Dramatic Graphic Effects resulting from using white wax crayon as a resist under black tempera paint.
Use an eyedropper to drop acrylic gloss medium into wet watercolor for starry amoebic shapes.
Acrylic paint can be applied with crumpled newspapers.
Frottage is a Surrealist art technique developed by Max Ernst in 1925. Using a pencil, crayon, or other drawing medium, make a rubbing over a textured surface so that the image resembles the subject. Leave as is or go back and alter it as you wish. ie. use black wax crayon to do the rubbing and then paint over it with watercolor.
A blue china marker can be used to draw with before watercolor is applied. Take the china marker to draw back into the work again after it is dry.
Paint a mixture of one part glycerin and one part water over the surface of your paper. Drop in all your colors at once. This technique with soften the hues in your watercolor.
While watercolor is still wet, you can drop in white gouache for a cloud-like effect.
Experiment by using Japanese papers as “stencils” and roll paint through them with a brayer.
Flick masking fluid onto a painting surface, and when dry apply inks. Once the inks dry, remove the masking fluid and discover lovely white speckled effects.
Cover a surface with acrylic modeling paste and sprinkle sand on it. After the materials have dried paint over it with inks. Watch the ink sink into the sand.
Watch ‘experimental’ films in a dark theatre while writing and recording your sensations in a sketchbook: feelings, commands, impressions, ideas, un-sense, etc.
Use fragments of conversation overheard in public places.
Write after heated disagreements.
Clip out issues written up in the newspapers or magazines and weld them together with your instincts.
Use ‘I am’ to preface your word particles. Make a list of new and zany things you are.
Pull words out of a hat and collage them together.
Use a thesaurus to trace and target words you love and fit them together randomly.
Take a discarded book and black-out parts and words on pages. Use what’s left to compose a poem or a new story.
In all writing arts, and especially poetry, we make decisions, we are continually emerging; no one else can go our individual way. How has life formed you; piece it together like a tapestry and find your source for writing: your voice, to activate your poetry. Living in poetry helps to express emotional truths. Yet, it doesn’t have to make sense, it has to make feeling. Do not impose limitations on your writing. Write about what matters to you.
Quote from: Greek Poet George Seferis
“To say what you want to say you must create another language and nourish it for years with what you have loved, with what you have lost, with what you will never find again.”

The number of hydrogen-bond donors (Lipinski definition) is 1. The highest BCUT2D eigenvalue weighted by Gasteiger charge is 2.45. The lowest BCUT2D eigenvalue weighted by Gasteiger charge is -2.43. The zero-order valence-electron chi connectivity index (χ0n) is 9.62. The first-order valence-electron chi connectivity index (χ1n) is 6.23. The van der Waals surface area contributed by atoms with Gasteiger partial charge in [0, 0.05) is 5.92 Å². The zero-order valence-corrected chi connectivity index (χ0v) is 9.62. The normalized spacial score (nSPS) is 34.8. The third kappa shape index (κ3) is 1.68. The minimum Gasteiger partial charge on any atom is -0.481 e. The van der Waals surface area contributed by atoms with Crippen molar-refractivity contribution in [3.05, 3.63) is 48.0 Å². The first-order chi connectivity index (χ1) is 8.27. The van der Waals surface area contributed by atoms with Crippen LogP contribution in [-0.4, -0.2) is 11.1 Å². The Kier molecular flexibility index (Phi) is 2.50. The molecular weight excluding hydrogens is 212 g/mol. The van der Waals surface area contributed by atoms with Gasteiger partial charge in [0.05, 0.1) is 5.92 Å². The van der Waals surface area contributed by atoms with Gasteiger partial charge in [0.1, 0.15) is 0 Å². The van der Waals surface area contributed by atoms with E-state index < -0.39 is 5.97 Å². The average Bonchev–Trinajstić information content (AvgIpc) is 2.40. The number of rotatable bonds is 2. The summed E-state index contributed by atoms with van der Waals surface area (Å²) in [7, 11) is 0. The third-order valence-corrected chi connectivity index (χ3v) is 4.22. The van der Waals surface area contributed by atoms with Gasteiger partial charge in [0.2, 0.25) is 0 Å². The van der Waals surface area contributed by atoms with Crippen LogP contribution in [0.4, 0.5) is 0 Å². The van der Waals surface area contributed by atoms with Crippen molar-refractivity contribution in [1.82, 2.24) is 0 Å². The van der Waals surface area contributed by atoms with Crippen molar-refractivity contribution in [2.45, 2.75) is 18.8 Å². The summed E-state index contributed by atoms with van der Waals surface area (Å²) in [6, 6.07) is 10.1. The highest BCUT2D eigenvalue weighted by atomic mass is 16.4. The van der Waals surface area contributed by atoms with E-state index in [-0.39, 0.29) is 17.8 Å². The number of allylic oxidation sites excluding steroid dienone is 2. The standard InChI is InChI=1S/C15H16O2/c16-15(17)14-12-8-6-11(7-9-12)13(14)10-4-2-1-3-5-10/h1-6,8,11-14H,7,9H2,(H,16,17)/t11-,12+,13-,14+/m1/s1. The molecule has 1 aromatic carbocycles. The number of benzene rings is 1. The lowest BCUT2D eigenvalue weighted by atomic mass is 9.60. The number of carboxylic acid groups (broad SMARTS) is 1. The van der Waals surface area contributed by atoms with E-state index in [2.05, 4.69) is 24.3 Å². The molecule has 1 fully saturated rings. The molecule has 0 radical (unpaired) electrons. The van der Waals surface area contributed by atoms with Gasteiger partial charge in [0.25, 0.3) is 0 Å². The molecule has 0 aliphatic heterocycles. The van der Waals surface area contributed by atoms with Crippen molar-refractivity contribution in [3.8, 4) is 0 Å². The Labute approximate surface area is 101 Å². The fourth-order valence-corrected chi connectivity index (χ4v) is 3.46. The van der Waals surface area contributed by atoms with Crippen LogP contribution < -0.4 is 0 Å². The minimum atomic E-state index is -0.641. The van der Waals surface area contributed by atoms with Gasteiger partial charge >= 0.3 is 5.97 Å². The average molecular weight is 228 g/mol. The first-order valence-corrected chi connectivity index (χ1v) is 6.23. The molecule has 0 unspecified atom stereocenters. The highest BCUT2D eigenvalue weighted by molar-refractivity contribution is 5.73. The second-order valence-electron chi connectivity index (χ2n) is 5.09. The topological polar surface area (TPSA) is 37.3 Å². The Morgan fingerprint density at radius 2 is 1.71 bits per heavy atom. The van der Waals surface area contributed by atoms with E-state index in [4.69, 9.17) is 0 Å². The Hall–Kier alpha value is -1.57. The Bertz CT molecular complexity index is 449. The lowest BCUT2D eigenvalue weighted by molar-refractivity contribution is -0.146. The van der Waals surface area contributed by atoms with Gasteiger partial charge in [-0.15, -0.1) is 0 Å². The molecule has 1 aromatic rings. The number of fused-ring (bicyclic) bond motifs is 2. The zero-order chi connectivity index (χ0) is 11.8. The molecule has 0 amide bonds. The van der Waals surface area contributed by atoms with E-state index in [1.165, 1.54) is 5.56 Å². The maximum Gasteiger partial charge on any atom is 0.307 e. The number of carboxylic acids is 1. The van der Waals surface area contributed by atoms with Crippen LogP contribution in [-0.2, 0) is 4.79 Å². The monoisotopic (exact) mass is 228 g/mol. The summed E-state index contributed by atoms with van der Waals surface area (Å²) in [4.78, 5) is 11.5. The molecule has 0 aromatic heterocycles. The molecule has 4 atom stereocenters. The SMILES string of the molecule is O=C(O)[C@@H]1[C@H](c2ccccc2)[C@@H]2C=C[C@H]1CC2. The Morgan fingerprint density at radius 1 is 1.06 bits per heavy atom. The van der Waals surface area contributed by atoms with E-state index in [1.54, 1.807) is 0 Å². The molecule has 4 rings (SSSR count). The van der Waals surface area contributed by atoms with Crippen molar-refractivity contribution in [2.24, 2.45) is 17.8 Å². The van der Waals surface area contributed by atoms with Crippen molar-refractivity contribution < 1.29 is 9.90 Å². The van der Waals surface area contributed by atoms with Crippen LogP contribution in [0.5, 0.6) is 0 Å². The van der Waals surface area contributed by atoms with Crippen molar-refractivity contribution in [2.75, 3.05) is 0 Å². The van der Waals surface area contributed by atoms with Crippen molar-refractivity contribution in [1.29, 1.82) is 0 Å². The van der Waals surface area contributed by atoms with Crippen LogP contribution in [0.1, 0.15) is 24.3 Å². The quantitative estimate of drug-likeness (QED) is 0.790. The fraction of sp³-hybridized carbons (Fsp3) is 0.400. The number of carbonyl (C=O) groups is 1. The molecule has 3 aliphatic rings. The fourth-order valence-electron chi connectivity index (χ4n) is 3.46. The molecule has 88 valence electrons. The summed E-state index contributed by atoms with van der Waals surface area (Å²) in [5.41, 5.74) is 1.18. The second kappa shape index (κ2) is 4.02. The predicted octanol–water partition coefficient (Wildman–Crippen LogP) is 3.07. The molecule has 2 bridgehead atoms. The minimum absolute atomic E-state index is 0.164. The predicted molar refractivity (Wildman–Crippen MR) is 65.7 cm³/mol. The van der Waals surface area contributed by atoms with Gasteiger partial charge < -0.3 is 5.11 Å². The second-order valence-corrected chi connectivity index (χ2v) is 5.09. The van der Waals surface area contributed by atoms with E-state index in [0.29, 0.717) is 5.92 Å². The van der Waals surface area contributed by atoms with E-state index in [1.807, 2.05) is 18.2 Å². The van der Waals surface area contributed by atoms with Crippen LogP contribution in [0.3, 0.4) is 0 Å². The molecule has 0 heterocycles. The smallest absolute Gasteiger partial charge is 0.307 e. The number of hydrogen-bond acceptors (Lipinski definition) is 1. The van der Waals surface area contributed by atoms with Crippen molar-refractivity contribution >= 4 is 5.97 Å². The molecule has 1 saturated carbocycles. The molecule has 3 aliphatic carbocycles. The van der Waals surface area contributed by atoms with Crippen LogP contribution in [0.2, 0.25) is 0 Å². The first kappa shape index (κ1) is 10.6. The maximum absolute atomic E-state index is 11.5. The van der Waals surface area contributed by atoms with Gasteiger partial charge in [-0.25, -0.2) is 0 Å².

The following is an excerpt from the poem, “The King of Asine” by George Seferis; courtesy of: greecepoetryinternationalweb.org
“And the poet lingers, looking at the stones, and asks himself
does there really exist
among these ruined lines, edges, points, hollows, and curves
does there really exist
here where one meets the path of rain, wind, and ruin
does there exist the movement of the face, shape of the
of those who’ve shrunk so strangely in our lives,
those who remained the shadow of waves and thoughts with
the sea’s boundlessness
or perhaps no, nothing is left but the weight
the nostalgia for the weight of a living existence
there where we now remain unsubstantial, bending
like the branches of a terrible willow-tree heaped in
while the yellow current slowly carries down rushes up-
rooted in the mud
image of a form that the sentence to everlasting bitterness
has turned to stone:
the poet a void.”
December is now glowing with goodwill and ornamentation, colored lights and laughter.
The Christmas holidays offer a time to twist tradition and venture into new avenues.
The 20 Days of Christmas have arrived and I wish for you the gift of inspiration.
Here is my list of 20 ways I want to bring joy, color, and beauty into my life throughout this magnificent season and I’d like to share it with you:
Gardenia Scented Powder
Place fresh gardenias into a pint container and add organic cornstarch to fill. Shake 3 or 4 times daily. Replace the flowers every other day until the powder reaches the scent you desire. Use after a bath to smooth and perfume the skin.
Somewhere I read an old china cabinet can be used as a dollhouse. Wouldn’t this make a fabulous focal point in a young girl’s room!
Read Susan Goldsmith Wooldridge’s Book: poemcrazyand take the time to go on a ‘Poem Walk’.